To The Races
Author: John Somers
12/20/2006 | Transformonline.com | www.transformonline.com | Album Review
With the musical style of Simon & Garfunkel and the lyrical style of Bob Dylan, Eric Bachmann offers up an agreeable, yet uninspiring folk album that falls well short of his very apparent influences. Written while Bachmann was in self-imposed solitude (living in the back of his van), To the Races offers a minimal set littered occasionally with piano, violin, and backing vocals that seem to lack a certain spark and integrity needed to pull it off. Bachmann's guitar playing does convey a pleasant humanity with finger noise and the occasional off beat note, though the charm can't bear the weight of its overuse and quickly disperses after the first few numbers. At its foundation, To the Races suffers more from what is not there than what is, floating through the better part of its 38 minutes with an apathetic lightness. The presence of some truly nice moments confuses the experience further, creating a shifty listen as if someone was to speak with words of virtue only to follow it with shallow contradictions. For instance, opener "Man O' War" spins a delicate and optimistic picture of where this record could go, only to be followed by contrived and uninspired songs like "Home" and later with "Genie, Genie." To the Races is ultimately a reflection of songs lacking the raw backbone and sincerity needed to carry a record from start to finish, revealing it takes a lot more than a funny hat, a pair of boots, and some good ol' fashioned suffering to carry the tradition of song well.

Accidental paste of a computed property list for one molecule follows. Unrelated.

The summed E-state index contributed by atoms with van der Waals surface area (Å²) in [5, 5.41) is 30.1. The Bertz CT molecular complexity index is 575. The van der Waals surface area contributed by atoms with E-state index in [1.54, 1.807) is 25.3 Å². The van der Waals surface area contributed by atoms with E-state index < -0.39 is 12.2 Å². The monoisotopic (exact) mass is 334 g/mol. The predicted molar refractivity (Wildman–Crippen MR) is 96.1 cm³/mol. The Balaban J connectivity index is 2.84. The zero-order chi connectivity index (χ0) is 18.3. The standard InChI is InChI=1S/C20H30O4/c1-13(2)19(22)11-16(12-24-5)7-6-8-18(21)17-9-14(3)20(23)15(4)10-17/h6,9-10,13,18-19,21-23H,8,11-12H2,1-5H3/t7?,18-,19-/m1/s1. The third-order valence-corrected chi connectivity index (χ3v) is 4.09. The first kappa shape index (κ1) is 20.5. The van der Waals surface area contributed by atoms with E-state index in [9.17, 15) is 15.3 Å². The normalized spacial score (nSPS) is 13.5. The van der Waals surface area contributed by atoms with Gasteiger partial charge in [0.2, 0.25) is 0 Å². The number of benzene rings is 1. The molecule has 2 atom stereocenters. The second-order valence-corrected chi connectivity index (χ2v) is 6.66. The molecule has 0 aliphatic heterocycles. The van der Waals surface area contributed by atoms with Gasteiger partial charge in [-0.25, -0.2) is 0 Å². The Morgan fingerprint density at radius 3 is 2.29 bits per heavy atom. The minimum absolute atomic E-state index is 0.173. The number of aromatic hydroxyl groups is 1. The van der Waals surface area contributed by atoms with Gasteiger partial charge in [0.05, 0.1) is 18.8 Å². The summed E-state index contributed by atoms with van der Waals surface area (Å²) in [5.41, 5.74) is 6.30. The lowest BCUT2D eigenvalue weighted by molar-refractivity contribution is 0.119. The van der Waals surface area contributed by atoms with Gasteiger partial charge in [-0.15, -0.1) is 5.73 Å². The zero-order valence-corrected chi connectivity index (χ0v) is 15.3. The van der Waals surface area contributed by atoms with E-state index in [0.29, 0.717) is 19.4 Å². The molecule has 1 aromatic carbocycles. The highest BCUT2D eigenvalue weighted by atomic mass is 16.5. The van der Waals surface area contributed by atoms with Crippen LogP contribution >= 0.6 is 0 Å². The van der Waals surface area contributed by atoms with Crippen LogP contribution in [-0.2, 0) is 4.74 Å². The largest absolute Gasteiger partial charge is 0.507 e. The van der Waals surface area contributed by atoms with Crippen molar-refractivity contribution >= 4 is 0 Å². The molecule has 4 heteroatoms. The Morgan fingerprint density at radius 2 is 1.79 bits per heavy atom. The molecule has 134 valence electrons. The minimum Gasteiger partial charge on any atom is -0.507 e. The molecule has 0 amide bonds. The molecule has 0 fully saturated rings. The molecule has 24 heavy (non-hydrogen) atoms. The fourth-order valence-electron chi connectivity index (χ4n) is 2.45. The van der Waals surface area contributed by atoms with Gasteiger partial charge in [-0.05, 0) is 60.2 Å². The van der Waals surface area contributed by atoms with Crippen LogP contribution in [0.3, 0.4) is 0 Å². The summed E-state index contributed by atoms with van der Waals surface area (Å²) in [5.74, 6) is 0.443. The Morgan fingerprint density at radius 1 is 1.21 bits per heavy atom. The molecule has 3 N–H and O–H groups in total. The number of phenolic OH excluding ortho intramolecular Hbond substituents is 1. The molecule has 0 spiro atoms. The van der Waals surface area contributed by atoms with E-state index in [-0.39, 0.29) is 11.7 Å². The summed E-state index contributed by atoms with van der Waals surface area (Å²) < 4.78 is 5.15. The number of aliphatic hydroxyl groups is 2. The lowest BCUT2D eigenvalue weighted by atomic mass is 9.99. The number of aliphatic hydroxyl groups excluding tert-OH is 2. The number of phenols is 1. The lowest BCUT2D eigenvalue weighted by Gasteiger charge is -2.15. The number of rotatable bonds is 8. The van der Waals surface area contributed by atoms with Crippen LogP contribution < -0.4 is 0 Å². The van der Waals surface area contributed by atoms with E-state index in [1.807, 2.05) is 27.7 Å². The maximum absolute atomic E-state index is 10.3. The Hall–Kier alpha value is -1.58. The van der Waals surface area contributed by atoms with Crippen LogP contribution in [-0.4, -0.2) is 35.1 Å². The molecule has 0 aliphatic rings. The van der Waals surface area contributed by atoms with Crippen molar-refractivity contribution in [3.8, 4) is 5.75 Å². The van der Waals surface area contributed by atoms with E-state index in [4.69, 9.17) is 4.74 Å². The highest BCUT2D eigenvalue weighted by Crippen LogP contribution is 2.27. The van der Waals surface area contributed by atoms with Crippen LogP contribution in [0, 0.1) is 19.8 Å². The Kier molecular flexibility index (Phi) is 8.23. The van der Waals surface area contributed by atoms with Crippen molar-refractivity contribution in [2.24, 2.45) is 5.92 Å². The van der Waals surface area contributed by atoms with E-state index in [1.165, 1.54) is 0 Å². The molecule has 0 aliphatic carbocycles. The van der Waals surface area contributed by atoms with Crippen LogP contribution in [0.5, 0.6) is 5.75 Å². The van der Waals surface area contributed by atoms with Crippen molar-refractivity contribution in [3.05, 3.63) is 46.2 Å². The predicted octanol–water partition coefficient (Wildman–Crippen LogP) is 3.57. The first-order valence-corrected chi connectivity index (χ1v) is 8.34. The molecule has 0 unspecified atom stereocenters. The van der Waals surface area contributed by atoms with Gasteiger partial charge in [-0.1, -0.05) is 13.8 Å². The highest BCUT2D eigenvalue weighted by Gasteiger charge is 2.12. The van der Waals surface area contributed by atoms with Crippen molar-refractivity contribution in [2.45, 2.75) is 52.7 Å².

CD / MP3
CD / MP3